Italians could be paid for marrying in church
Young Italians of modest means who marry in a church ceremony could see their nuptials paid for by the government if a bill, presented by five Lega lawmakers on Sunday, passes. The initiative seeks to revive the tradition of religious marriages and encourage Italians to start families.
Eligibility for the benefits – which would be divided into five annual payments, presumably so couples can’t scam the government with quickie divorce-and-remarriage schemes – would be limited to newlyweds under 35 with combined income under €23,000, making under €11,500 each. Both spouses must have held Italian citizenship for at least ten years, and the wedding must take place in Italy.
The €20,000 figure was decided upon as representing 20% of the cost of religious ornaments, including flowers, booklets, clothes for bride and groom, hair, makeup, photography, catering, and party favors.
The bill’s first signatory, Lega MP Domenico Furgiuele, predicted the benefit would be extended to all marriages, “regardless of whether they are celebrated in church or not,” if taken up for debate in Parliament. MPs Simone Billi, Ingrid Bisa, Alberto Gusmeroli and Erik Pretto also signed their names to the proposal. While PM Giorgia Meloni’s office has denied involvement in the initiative, it is reportedly working on its own measures to support the family.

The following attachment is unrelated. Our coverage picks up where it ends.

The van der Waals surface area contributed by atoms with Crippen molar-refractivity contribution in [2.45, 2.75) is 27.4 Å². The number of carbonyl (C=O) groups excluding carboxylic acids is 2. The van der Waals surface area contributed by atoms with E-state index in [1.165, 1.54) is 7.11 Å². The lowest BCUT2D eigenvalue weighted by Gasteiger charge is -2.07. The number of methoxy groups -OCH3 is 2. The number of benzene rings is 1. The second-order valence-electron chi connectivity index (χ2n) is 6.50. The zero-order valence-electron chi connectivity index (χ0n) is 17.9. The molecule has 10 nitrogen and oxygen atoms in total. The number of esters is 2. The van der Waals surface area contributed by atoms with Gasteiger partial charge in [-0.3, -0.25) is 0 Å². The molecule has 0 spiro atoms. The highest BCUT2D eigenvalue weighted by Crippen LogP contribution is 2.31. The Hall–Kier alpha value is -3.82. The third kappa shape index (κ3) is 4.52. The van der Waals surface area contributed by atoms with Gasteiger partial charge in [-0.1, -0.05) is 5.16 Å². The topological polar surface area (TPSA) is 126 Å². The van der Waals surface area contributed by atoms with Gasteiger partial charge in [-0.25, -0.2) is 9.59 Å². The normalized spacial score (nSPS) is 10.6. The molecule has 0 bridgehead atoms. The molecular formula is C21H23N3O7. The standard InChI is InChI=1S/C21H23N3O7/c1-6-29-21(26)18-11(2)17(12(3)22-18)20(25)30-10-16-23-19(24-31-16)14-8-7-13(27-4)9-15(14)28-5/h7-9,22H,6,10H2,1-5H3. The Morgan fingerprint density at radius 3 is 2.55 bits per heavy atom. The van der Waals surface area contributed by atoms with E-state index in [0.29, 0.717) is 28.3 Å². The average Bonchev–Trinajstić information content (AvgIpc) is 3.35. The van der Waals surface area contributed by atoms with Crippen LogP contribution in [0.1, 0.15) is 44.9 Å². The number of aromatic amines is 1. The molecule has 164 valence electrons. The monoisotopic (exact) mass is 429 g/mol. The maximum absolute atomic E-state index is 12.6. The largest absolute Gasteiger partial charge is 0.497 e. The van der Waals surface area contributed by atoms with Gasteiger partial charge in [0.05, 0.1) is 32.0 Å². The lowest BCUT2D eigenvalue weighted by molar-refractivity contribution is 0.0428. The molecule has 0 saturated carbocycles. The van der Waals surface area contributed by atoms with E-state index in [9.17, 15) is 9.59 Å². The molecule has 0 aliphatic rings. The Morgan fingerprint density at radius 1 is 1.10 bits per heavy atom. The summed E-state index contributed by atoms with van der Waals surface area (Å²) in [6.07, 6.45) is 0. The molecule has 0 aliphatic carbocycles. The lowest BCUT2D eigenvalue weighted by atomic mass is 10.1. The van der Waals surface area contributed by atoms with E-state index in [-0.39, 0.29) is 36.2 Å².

Some 47.4% of the 184,000 marriages that took place in Italy in 2019 were church weddings, according to statistical agency Istat. That represents a significant decline from 1990, when 82% of Italian weddings took place in church. Since 2018, civil marriages have outnumbered church marriages, part of a general nationwide decline in religious observance. While 75% of Italians identify as Catholic, less than a quarter of them attend Mass regularly.
The marriage subsidy proposal was previously submitted in 2019 but was never considered, as the government collapsed when Lega leader Mattteo Salvini revoked his party’s support of the cabinet.